Find Out What’s New in Apache Kafka 3.0.0
There is officially a new major release of Apache Kafka with version 3.0 out right now that brings a big list of changes. Apache Kafka 3.0 introduces a variety of new features, breaking API changes and improvements to Kraft – Kafka’s built-in consensus mechanism that will replace Apache ZooKeeper. Let’s talk about some of the modifications we believe are the most important.
Firstly, there are two major alterations worth mentioning and that is support deprecation for Java 8 and Scala 2.12. From the next major release (4.0), support for these will be removed, which gives users more than enough time to adapt (KIP-750 and KIP-751).
Secondly, we will go over modifications made to clients – including changes made to consumers, producers, and AdminClient. A major change that came with version 3.0 is the ability for Kraft Controllers and Kraft Brokers to generate, replicate and load snapshots for the metadata topic partition named __cluster_metadata, which is used by the Kafka cluster to store and replicate metadata information about the cluster like Broker configuration, topic partition assignment, leadership and so on (KIP-630).
Example of a snapshot as a file on disk
Kafka Controller is now completely taking over the responsibility of generating a Kafka Producer ID and is doing so in both ZooKeeper and Kraft modes (KIP-730). Starting from version 3.0, producers will also enable the strongest delivery guarantee by default, meaning that idempotency and acknowledgment of delivery by all replicas are turned on (KIP-679). Support for reading offsets of multiple consumer groups at the same time within a single request/response is also enabled (KIP-709). New classes that enable serialization and deserialization of generic lists are also added, which is a nice feature for both Kafka clients and Kafka Streams (KIP-466).
Kafka Connect also has some minor changes. Firstly, connector client overrides are enabled by default which wasn’t previously the case (KIP-722). Also, connector log contexts are now enabled by default in the pattern of log4j logs of the Connect worker (KIP-721). Also, Connect API got an improvement. Previously, when a connector or one of its tasks failed, users would call the connector restart API expecting that both the connector and its tasks would restart. However, that was not the case and that only restarted the connector instance and not the failed tasks. That was changed in this release of Kafka (KIP-745) and now the tasks can also be restarted (either all or only failed tasks).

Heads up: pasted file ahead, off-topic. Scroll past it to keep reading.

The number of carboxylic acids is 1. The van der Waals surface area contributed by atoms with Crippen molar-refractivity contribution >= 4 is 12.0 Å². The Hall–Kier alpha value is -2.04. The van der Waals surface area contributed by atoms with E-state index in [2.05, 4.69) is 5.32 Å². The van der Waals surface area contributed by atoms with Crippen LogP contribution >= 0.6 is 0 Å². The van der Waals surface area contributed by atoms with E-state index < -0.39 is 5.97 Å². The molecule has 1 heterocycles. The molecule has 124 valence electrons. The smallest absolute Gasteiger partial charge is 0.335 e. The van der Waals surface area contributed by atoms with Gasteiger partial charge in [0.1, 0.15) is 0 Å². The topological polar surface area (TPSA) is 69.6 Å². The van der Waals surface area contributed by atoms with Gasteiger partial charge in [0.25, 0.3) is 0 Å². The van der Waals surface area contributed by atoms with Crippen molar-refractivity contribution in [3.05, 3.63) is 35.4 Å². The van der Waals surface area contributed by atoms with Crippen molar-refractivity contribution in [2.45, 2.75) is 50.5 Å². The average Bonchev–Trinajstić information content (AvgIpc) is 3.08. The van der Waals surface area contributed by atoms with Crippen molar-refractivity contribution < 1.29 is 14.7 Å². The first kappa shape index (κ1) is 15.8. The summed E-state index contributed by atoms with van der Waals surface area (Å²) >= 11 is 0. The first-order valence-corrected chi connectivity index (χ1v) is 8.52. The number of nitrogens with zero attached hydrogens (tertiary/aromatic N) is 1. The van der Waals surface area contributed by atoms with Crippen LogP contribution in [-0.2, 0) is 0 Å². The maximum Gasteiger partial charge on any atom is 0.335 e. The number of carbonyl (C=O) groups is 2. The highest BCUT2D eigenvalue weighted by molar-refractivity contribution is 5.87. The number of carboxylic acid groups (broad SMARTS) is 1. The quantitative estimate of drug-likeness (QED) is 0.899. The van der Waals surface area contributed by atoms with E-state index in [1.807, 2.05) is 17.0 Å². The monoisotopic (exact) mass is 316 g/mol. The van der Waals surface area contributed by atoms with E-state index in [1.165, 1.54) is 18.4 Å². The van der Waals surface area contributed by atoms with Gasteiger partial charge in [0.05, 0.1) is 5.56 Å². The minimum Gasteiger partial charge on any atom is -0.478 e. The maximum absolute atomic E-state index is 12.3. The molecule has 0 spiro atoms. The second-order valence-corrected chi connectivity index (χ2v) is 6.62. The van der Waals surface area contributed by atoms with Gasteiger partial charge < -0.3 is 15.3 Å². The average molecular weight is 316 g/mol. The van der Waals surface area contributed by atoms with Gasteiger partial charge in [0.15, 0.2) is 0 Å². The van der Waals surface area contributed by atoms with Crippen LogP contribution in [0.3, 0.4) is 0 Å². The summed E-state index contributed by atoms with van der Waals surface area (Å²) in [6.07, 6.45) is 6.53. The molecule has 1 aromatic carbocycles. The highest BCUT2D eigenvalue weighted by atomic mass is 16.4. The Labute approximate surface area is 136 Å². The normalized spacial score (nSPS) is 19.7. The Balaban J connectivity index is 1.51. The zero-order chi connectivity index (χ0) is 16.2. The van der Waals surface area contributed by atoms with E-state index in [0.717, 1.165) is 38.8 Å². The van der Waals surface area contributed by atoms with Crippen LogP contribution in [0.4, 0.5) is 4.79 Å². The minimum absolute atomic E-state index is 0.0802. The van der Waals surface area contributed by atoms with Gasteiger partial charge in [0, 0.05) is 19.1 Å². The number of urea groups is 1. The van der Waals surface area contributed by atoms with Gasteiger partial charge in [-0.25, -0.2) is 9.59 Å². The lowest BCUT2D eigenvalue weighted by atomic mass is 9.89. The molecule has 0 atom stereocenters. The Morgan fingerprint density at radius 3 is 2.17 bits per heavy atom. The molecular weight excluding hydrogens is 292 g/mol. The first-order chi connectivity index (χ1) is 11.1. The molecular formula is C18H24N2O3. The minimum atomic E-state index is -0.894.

Example of Connect API call
Since we are all big fans of streaming data, we also need to mention changes made to Kafka Streams. None of these are ground-breaking – most of them are minor upgrades. Improvement was done to timestamp synchronization and how Streams tasks choose to fetch records. When Streams are processing a task with multiple inputs, each time it is ready to process a record, it has to choose which input to process next. It always takes from the input for which the next record has the least timestamp. The result of this is that Streams processes data in timestamp order. However, if the buffer for one of the inputs is empty, Streams do not know what timestamp the next record for that input will be. Streams introduced a configuration “max.task.idle.ms” in KIP-353 to address this issue some time back. The config allows Streams to wait for some time for data to arrive on the empty input so that it can make a timestamp-ordered decision about which input to pull from next. However, this config can be hard to use reliably and efficiently, since what we’re really waiting for is the next poll that would return data from the empty input’s partition, and this guarantee is a function of the poll interval, the max poll interval, and the internal logic that governs when Streams will poll again. This was resolved in KIP-695.
Some other changes include adding new methods for Streams applications to keep track of the progress and health of its tasks (KIP-715). Default Streams replication factor was changed from 1 to -1 which allows Streams applications to use the default replication factor defined at the broker level, and that was not the case before (KIP-733).
MirrorMaker v1 is also deprecated from this release onward, and the development of new features and major improvements will focus on MirrorMaker2 (KIP-720).
These are only some of the modifications we think are the most important, but you can check out the whole list of changes here.
Apache Kafka is one of the most popular distributed streaming platforms today.